NEW Lawn Tennis Association chief executive Michael Downey hopes that a collaborative approach can help Britain unearth the next Andy Murray.
Downey inherits one of the toughest jobs in British sport after years of criticism over the organisation’s failure to make the most of its annual multi-million-pound Wimbledon subsidy.
The LTA was labelled “useless” by Baroness Billingham, chair of the All Party Tennis Group, earlier this year, but Downey, Tennis Canada president for the last nine years, sees an opportunity to develop the sport at performance and participation levels.
“I wouldn’t have joined an organisation if I thought it was useless,” said Downey at his unveiling at the LTA’s national tennis centre in Roehampton, west London.
“I really do believe this is a great organisation, but great organisations can get better and need to continually get better, by looking at themselves and also being open to criticism from the outside.
“What the LTA is about is trying to engage others to help us collectively grow the sport; we’re not talking about the LTA, we’re talking about tennis in Britain.
“The mission is to help get more people playing tennis more often. A critical part of that mission is continued high-performance success for British tennis. The opportunity that Andy Murray is now a Wimbledon champion, two-times Grand Slam champion, is immense for tennis in Britain.
“Andy Murray’s biggest contribution to tennis in Britain is winning. That’s when you want to write about him, that’s when people want to follow him, that’s when kids are going to go out, pick up racquets and want to be Andy Murray. And I believe there’s a bevy of young talent that’s coming up.”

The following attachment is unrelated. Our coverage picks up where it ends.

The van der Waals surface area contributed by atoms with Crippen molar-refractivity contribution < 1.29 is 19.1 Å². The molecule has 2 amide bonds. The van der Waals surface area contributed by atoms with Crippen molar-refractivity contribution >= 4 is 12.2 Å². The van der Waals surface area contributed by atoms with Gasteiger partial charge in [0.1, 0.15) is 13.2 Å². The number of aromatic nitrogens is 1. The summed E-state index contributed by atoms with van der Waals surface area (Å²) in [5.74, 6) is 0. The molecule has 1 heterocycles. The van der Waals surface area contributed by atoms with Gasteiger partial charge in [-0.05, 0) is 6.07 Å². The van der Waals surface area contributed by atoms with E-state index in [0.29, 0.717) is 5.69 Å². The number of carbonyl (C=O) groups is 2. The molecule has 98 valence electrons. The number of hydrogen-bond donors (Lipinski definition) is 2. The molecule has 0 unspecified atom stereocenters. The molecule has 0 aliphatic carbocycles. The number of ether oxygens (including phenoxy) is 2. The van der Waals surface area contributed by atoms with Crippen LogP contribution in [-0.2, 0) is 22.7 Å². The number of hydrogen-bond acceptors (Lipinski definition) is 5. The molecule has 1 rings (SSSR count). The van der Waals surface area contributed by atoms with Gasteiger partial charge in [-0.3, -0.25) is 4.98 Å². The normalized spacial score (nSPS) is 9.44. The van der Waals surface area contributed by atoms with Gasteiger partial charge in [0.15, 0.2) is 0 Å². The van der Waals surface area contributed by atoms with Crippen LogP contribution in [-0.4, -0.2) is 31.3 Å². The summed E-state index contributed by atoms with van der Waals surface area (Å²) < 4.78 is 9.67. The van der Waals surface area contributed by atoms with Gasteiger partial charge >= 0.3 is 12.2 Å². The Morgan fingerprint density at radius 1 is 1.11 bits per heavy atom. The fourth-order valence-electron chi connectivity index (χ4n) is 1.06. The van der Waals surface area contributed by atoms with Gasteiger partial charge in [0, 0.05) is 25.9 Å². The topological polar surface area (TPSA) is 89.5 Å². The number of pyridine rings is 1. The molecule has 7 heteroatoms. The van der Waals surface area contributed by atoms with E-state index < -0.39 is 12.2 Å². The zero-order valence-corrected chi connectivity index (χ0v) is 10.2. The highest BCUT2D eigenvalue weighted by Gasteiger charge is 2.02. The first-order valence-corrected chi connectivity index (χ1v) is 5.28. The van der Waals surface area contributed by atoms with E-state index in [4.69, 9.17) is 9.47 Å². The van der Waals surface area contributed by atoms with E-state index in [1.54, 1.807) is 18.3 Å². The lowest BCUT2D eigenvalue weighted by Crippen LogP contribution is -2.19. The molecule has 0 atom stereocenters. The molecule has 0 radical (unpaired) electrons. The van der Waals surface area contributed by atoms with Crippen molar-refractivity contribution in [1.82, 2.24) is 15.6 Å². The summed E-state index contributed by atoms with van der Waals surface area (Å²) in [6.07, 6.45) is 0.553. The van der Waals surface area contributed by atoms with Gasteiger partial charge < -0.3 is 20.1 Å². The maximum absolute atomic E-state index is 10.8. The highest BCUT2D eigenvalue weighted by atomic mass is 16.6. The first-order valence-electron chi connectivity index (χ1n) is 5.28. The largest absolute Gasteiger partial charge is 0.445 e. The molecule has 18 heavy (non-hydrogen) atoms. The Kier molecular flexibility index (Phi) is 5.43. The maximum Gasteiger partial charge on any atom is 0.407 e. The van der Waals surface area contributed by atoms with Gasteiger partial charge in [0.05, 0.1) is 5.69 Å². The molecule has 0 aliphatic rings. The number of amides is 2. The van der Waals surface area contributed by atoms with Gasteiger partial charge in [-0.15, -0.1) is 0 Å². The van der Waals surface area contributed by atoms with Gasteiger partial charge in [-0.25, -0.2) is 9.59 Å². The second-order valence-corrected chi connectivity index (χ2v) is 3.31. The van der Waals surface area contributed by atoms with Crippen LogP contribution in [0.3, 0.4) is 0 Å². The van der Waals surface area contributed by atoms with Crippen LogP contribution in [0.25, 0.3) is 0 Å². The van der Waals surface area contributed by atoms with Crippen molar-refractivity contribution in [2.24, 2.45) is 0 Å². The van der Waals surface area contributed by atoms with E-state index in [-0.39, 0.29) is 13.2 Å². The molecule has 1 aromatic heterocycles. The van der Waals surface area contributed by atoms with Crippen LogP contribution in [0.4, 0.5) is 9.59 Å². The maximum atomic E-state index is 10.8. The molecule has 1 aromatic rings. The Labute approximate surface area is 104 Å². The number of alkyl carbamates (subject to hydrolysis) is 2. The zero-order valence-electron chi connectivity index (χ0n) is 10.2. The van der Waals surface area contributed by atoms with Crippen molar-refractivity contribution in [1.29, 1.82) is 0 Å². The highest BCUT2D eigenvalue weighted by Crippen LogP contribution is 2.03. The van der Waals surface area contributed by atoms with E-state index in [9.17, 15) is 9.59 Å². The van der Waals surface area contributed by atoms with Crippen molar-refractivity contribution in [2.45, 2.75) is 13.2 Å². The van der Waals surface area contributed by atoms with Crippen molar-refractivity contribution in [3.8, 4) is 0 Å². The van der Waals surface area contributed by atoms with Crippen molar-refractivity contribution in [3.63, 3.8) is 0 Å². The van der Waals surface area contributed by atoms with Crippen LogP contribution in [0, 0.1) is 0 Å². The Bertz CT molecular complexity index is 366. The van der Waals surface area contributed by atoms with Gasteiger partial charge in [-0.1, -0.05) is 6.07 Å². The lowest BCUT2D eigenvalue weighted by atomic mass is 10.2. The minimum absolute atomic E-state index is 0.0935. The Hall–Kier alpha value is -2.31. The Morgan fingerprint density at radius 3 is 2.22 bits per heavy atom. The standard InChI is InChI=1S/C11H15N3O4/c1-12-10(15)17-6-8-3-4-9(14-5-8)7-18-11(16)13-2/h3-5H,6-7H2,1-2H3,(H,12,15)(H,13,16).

Some of Baroness Billingham’s displeasure came following the disclosure of the salary paid to Downey’s predecessor. Roger Draper leaves his £640,000-a-year, plus benefits job at the LTA at the end of this month after seven years. Downey will earn a salary of £300,000.
LTA chairman David Gregson said: “That is the right level for jobs of this magnitude.”
Downey, who hopes to meet Draper later this week, will have the opportunity, should “stringent” performance criteria be met, to earn a bonus of up to 30 per cent (£90,000), Gregson said.
A longer-term incentive will also be considered for the only person offered the role after a global search which saw over 350 applicants and nearly 30 of those interviewed for the role.
Downey fits all the criteria “perfectly”, Gregson said, adding that although there were high-quality British applicants, the LTA was merely looking for the best person for the job.
Downey is not the first Canadian import to British tennis, with Montreal-born Greg Rusedski a former British No 1. And Downey, who plans to champion mini-tennis and get children involved in the game from an early age, insists there are many parallels between British and Canadian tennis, not least the challenges of inclement weather which require indoor facilities.
He admitted that was one area where Tennis Canada has work to do – there are 120 indoor facilities, 80 per cent of those in Vancouver, Toronto and Montreal. Montreal’s national training centre, which opened in 2007, is bearing fruit, though.
In 2012, both Wimbledon junior singles champions were Canadian – Filip Peliwo and Eugenie Bouchard – while world No 11 Milos Raonic led a team featuring Daniel Nestor to the Davis Cup semi-finals, where they lost to Serbia. Roehampton, which also opened in 2007, is yet to produce to the same level.
While there are many parallels, Downey knows the size of the task he faces. He said: “This sport has far more importance in Britain than in Canada. The expectation will be higher of myself in this position.”